Disclosure: I am Vice President, Influencer Marketing at BlogHer. Advertising and social media marketing programs are a significant source of revenue for my company and for the bloggers in our advertising network.
When I wrote Professional Blogging For Dummies in 2010, I tried to make the advice as evergreen as possible. This was challenging at times, as the For Dummies style is very example driven; in tech, this is the very definition of an “annual plant.” Where possible though I gave guidelines that could be applied to new tools based on the simple premise that regardless of how we communicate and share with others, we are still communicating and sharing. The why and what of that doesn’t change all that much, even if the how does.
So, if you pick up a copy of my book and read the chapter on social promotion of your blog, much of the advice I give for Facebook and Twitter could very easily be extended to Pinterest. But I thought it might be helpful if I delved a bit deeper. So here is the chapter on Pinterest that I might have written if Pinterest had existed in 2010. Except not completely in For Dummies style. That’s the publisher’s IP.
Let’s start with a baseline. My lens is that of a professional blogger. This has a few ramifications for the discussion.
First and foremost, the professional blogger has an objective for her blog. It is story telling with a purpose.
Second, this purpose is often to monetize. Even when the surface intent is to convince, as with political, charity and cause related blogs, there is almost always a fundraising component.
So I am not looking at the social graph as a way to connect with family and friends or create a personal scrapbook. It is sharing with intent to promote your blog, grow your overall influence and achieve your professional objectives.
Initially the ethos of Pinterest was to share others’ content, not your own, and in fact, commercial (ie promotional) activity was prohibited. This changed in November 2012 when it launched business accounts so there is no reason to not use the platform to promote your own content.
You just want to do it in the “right” way — welcomed by your followers and effective for the promoted brand, whether it is you, your blog or a product.
If this were a true “For Dummies” chapter, I would have to carefully explain what Pinterest is, how it works and how to use it. But it’s not, so I am going to assume that readers are familiar with Pinterest and understand three basic things about the platform —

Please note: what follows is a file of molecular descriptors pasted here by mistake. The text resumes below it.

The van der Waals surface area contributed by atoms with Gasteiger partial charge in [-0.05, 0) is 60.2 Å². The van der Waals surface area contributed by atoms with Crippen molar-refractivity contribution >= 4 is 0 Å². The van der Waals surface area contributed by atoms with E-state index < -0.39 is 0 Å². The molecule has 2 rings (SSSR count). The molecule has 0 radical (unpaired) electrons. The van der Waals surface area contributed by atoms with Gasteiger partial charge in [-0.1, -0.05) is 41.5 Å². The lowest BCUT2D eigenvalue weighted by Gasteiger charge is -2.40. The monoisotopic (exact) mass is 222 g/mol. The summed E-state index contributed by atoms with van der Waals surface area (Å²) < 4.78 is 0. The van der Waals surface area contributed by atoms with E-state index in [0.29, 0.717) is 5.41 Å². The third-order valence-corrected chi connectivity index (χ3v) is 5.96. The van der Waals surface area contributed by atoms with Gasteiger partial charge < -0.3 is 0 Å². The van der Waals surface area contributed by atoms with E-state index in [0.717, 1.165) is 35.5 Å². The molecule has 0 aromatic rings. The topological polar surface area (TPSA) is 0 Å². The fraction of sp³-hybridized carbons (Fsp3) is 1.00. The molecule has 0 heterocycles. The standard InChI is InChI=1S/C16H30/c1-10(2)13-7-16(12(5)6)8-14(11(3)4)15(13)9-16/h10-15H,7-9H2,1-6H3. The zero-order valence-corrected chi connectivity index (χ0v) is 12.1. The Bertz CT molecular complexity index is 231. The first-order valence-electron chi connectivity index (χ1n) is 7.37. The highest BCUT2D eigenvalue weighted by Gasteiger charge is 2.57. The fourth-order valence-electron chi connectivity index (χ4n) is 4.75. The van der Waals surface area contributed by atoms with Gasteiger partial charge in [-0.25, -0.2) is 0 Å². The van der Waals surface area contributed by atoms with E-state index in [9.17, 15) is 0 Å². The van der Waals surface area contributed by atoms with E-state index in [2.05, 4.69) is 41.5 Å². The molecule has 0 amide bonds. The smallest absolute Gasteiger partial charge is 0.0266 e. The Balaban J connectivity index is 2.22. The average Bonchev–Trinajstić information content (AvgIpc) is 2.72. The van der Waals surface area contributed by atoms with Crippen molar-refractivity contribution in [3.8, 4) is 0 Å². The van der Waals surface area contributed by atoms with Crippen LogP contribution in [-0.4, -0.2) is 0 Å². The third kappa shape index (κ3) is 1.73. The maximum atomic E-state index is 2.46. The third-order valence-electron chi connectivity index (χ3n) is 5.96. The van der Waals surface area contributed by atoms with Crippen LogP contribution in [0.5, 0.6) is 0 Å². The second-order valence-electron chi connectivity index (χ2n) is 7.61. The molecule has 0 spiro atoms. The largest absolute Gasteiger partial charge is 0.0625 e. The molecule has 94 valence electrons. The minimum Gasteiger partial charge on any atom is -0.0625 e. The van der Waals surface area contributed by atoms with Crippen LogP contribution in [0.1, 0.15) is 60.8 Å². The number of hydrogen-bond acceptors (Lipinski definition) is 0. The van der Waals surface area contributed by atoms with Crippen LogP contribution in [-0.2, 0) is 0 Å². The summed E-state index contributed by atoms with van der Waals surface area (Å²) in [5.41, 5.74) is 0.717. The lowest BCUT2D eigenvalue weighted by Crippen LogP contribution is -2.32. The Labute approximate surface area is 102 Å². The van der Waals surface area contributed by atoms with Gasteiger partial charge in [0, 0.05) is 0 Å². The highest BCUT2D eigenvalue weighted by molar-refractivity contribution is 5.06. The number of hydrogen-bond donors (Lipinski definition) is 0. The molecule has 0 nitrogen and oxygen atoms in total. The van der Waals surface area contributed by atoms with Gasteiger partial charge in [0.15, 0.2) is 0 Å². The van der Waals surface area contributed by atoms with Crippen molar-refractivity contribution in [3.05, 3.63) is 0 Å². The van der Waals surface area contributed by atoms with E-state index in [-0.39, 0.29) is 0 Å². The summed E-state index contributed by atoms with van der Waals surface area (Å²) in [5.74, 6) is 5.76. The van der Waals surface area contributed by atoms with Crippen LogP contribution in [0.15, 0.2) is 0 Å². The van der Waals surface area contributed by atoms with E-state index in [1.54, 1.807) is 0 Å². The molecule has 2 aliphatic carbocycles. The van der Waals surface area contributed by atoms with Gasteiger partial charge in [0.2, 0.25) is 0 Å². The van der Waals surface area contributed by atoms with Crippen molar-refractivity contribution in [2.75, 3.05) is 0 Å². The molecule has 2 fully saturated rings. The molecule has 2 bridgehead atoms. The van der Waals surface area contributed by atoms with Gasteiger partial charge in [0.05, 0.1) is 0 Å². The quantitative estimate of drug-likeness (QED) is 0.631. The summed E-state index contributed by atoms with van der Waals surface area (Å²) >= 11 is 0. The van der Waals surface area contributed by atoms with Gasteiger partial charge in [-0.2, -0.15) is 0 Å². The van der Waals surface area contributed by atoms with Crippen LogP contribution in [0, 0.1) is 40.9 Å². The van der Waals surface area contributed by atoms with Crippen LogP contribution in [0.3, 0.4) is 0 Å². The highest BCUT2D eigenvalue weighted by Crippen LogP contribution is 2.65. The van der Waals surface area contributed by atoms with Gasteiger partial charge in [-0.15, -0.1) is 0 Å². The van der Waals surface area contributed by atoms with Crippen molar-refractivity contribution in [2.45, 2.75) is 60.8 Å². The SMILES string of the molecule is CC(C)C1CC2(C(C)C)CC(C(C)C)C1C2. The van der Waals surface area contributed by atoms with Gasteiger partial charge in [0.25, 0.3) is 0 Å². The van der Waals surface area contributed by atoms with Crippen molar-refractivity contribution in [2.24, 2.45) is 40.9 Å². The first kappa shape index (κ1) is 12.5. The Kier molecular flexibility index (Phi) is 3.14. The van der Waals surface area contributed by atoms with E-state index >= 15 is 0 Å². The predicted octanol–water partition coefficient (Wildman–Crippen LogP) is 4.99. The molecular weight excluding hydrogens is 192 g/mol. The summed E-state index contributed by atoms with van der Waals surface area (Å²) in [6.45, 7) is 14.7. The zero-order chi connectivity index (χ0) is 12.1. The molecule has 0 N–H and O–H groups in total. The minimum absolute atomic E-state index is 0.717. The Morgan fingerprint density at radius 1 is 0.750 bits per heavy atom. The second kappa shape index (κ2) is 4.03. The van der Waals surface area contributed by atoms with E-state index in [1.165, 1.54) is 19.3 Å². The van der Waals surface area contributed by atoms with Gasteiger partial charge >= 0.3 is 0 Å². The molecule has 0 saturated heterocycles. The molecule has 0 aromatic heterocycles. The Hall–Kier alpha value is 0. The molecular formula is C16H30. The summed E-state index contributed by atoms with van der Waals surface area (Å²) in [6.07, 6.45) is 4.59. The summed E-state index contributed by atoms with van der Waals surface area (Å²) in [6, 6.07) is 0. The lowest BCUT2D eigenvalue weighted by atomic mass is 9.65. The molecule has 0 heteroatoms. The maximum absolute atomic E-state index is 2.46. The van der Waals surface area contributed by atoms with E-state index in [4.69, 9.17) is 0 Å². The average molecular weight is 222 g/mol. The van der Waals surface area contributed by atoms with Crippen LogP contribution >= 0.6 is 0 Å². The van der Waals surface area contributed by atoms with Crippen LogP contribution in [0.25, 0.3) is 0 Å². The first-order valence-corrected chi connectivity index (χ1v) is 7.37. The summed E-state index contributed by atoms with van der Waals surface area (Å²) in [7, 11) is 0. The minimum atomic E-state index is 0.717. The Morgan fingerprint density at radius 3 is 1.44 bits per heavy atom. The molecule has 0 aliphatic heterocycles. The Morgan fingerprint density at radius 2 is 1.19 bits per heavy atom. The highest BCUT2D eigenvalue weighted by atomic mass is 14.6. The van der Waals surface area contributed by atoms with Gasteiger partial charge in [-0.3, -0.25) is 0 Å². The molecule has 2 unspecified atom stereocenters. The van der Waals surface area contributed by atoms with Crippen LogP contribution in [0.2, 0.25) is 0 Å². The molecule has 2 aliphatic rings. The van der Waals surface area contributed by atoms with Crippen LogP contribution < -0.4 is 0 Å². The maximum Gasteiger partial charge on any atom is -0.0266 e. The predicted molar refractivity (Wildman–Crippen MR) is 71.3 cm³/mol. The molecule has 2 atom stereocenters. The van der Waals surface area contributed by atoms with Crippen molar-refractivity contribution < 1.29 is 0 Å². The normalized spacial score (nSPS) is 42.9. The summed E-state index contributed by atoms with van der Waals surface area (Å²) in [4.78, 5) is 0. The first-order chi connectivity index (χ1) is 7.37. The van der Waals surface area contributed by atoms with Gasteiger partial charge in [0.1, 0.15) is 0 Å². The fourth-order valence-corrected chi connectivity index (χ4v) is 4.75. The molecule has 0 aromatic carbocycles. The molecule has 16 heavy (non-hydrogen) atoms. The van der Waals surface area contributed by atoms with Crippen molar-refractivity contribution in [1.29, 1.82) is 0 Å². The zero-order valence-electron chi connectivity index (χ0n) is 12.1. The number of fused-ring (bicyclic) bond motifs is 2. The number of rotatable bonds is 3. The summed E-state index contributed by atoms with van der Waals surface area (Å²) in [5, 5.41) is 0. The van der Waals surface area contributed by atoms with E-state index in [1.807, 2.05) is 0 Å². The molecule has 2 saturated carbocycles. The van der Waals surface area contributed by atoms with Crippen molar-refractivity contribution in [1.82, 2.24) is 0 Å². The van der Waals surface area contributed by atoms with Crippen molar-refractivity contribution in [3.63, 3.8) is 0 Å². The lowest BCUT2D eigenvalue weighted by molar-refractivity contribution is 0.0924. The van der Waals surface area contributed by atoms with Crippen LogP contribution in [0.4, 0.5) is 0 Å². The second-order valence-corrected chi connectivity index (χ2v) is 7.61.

- Pinterest is visual. Images are everything.
- It’s curation of content, not broadcasting a message.
- It’s a long-term play. Something pinned today might not get traction for days, weeks or even months.
So let’s dive right into how Pinterest can support your promotional strategy with some suggestions for maximizing your Pinterest promotion.
- Convert your personal Pinterest account to a business account. Per the Pinterest Terms Of Service, you MUST do this if you are planning to use your Pinterest account for commercial purposes.
- Make sure your blog/website images are gorgeous, high quality and tell a story visually. If an image needs a caption or title, keep it short and incorporate it in the image so it stays with the pin as it is repinned. But subtly. If your caption is larger than the image, it won’t be pinned/repinned.
- Use (at a minimum) the tools Pinterest provides business accounts:
- Give your boards names that clearly identify what sort of content folks will find if they visit the board. Most folks engage pin by pin, not by checking out boards to see what’s new, but a clear name improves your chances that someone seeing a pin might check out and follow the related pinboard. And thus see subsequent pins. Maybe even dig around in the old ones; see above, Pinterest is a long term play.
- Pin when your audience is online and engaging with Pinterest. A recent survey of the BlogHer community suggests weekday evenings are when our audience of digitally savvy women is most likely to be engaging with Pinterest.
- Follow the 80/20 rule — 80% of your pins should be promoting other people’s content, and no more than 20% promoting your own. This is a best practice for any social platform, but it also has a benefit beyond simply NOT being a shill. Fully engaging with the platform shows that you are a knowledgeable and reliable source of relevant content, and helps build your influence. Brands are increasingly looking at influence across the social graph, and not just blog readership, to determine who they want to work with for sponsored opportunities.
- If your blog content fits one of the new rich pin categories – recipes, products or movie reviews (as of May 2013), I’d go ahead and set it up. While it is still too early to predict the long-term impact of rich pins, it is safe to say that:
- they clearly make it easier for Pinterest users to access some of your content without visiting your blog, but
- they will increase the value of pins from your blog/site within the Pinterest ecosystem, which should positively impact repins, your overall influence and traffic to your blog from folks seeking out additional content like the pin they found.
- Experiment with third party tools that offer additional metrics and support for your pins. Right now, I am experimenting with Pingage.
Next week, Part Two: Engaging with Brands on Pinterest and Sponsored Pins